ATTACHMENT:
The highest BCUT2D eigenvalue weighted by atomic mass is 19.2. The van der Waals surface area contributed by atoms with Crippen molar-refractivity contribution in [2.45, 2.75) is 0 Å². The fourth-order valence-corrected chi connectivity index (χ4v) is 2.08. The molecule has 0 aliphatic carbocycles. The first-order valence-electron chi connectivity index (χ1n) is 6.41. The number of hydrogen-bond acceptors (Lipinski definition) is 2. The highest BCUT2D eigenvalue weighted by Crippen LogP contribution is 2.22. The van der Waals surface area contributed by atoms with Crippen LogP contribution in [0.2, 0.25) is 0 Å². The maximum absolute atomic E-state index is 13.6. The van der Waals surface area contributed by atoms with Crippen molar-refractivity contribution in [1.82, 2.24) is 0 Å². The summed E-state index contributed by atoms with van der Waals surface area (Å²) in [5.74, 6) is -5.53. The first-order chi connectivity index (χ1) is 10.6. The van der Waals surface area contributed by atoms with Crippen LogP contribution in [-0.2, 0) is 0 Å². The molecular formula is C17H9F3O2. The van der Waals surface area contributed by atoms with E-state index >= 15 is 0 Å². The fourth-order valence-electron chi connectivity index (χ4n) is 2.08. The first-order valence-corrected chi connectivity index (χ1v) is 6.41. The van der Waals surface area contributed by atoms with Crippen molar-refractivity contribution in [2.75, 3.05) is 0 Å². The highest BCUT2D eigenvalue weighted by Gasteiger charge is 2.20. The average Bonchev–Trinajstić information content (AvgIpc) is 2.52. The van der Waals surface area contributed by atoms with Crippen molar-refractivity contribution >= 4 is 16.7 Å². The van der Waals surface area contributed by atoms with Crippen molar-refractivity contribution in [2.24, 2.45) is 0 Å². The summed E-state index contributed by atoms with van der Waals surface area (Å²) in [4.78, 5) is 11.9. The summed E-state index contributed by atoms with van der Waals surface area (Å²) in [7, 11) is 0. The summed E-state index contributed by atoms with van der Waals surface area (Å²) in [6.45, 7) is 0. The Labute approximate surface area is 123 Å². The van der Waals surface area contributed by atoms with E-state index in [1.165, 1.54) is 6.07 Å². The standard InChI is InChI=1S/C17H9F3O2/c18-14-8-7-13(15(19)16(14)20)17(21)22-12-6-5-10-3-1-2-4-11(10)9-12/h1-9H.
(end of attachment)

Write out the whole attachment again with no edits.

The highest BCUT2D eigenvalue weighted by atomic mass is 19.2. The van der Waals surface area contributed by atoms with Crippen molar-refractivity contribution in [2.45, 2.75) is 0 Å². The fourth-order valence-corrected chi connectivity index (χ4v) is 2.08. The molecule has 0 aliphatic carbocycles. The first-order valence-electron chi connectivity index (χ1n) is 6.41. The number of hydrogen-bond acceptors (Lipinski definition) is 2. The highest BCUT2D eigenvalue weighted by Crippen LogP contribution is 2.22. The van der Waals surface area contributed by atoms with Crippen LogP contribution in [0.2, 0.25) is 0 Å². The maximum absolute atomic E-state index is 13.6. The van der Waals surface area contributed by atoms with Crippen molar-refractivity contribution in [1.82, 2.24) is 0 Å². The summed E-state index contributed by atoms with van der Waals surface area (Å²) in [5.74, 6) is -5.53. The first-order chi connectivity index (χ1) is 10.6. The van der Waals surface area contributed by atoms with Crippen LogP contribution in [-0.2, 0) is 0 Å². The molecular formula is C17H9F3O2. The van der Waals surface area contributed by atoms with E-state index >= 15 is 0 Å². The fourth-order valence-electron chi connectivity index (χ4n) is 2.08. The first-order valence-corrected chi connectivity index (χ1v) is 6.41. The van der Waals surface area contributed by atoms with Crippen molar-refractivity contribution in [2.75, 3.05) is 0 Å². The highest BCUT2D eigenvalue weighted by Gasteiger charge is 2.20. The average Bonchev–Trinajstić information content (AvgIpc) is 2.52. The van der Waals surface area contributed by atoms with Crippen molar-refractivity contribution >= 4 is 16.7 Å². The van der Waals surface area contributed by atoms with Crippen molar-refractivity contribution in [2.24, 2.45) is 0 Å². The summed E-state index contributed by atoms with van der Waals surface area (Å²) in [4.78, 5) is 11.9. The summed E-state index contributed by atoms with van der Waals surface area (Å²) in [7, 11) is 0. The summed E-state index contributed by atoms with van der Waals surface area (Å²) in [6.45, 7) is 0. The Labute approximate surface area is 123 Å². The van der Waals surface area contributed by atoms with E-state index in [1.165, 1.54) is 6.07 Å². The standard InChI is InChI=1S/C17H9F3O2/c18-14-8-7-13(15(19)16(14)20)17(21)22-12-6-5-10-3-1-2-4-11(10)9-12/h1-9H.